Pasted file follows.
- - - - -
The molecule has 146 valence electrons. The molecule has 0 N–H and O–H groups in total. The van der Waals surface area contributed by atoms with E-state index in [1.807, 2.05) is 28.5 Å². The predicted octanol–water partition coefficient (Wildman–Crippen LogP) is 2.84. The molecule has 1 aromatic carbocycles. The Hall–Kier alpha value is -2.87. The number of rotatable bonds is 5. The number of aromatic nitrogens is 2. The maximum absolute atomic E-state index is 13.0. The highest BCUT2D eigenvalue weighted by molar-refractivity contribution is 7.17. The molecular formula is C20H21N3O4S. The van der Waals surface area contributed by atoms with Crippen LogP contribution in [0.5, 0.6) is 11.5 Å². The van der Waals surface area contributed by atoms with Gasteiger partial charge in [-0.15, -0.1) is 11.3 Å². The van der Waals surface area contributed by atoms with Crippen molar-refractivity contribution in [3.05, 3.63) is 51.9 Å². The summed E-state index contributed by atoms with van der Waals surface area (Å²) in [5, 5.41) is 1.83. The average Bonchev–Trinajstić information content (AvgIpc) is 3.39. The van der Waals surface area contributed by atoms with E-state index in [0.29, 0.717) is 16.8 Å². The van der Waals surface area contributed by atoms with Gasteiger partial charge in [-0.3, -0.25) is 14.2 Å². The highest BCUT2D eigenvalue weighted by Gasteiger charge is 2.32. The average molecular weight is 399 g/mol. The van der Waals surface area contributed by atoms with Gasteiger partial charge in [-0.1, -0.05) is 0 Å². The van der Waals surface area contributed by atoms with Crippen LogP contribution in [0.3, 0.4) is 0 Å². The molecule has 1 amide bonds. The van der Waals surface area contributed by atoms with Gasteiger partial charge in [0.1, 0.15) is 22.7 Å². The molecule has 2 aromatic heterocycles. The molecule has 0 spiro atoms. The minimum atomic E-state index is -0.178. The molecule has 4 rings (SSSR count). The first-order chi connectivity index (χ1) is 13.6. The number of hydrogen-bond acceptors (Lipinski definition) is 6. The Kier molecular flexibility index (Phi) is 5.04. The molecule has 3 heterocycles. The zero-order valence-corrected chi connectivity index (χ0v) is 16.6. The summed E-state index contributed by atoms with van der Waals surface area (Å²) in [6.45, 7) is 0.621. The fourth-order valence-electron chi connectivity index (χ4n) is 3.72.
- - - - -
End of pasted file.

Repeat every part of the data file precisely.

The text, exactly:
The molecule has 146 valence electrons. The molecule has 0 N–H and O–H groups in total. The van der Waals surface area contributed by atoms with E-state index in [1.807, 2.05) is 28.5 Å². The predicted octanol–water partition coefficient (Wildman–Crippen LogP) is 2.84. The molecule has 1 aromatic carbocycles. The Hall–Kier alpha value is -2.87. The number of rotatable bonds is 5. The number of aromatic nitrogens is 2. The maximum absolute atomic E-state index is 13.0. The highest BCUT2D eigenvalue weighted by molar-refractivity contribution is 7.17. The molecular formula is C20H21N3O4S. The van der Waals surface area contributed by atoms with Crippen LogP contribution in [0.5, 0.6) is 11.5 Å². The van der Waals surface area contributed by atoms with Gasteiger partial charge in [-0.15, -0.1) is 11.3 Å². The van der Waals surface area contributed by atoms with Crippen molar-refractivity contribution in [3.05, 3.63) is 51.9 Å². The summed E-state index contributed by atoms with van der Waals surface area (Å²) in [5, 5.41) is 1.83. The average Bonchev–Trinajstić information content (AvgIpc) is 3.39. The van der Waals surface area contributed by atoms with E-state index in [0.29, 0.717) is 16.8 Å². The van der Waals surface area contributed by atoms with Gasteiger partial charge in [-0.3, -0.25) is 14.2 Å². The highest BCUT2D eigenvalue weighted by Gasteiger charge is 2.32. The average molecular weight is 399 g/mol. The van der Waals surface area contributed by atoms with Gasteiger partial charge in [-0.1, -0.05) is 0 Å². The van der Waals surface area contributed by atoms with Crippen LogP contribution in [0.3, 0.4) is 0 Å². The molecule has 1 amide bonds. The van der Waals surface area contributed by atoms with Gasteiger partial charge in [0.1, 0.15) is 22.7 Å². The molecule has 2 aromatic heterocycles. The molecule has 0 spiro atoms. The minimum atomic E-state index is -0.178. The molecule has 4 rings (SSSR count). The first-order chi connectivity index (χ1) is 13.6. The number of hydrogen-bond acceptors (Lipinski definition) is 6. The Kier molecular flexibility index (Phi) is 5.04. The molecule has 3 heterocycles. The zero-order valence-corrected chi connectivity index (χ0v) is 16.6. The summed E-state index contributed by atoms with van der Waals surface area (Å²) in [6.45, 7) is 0.621. The fourth-order valence-electron chi connectivity index (χ4n) is 3.72.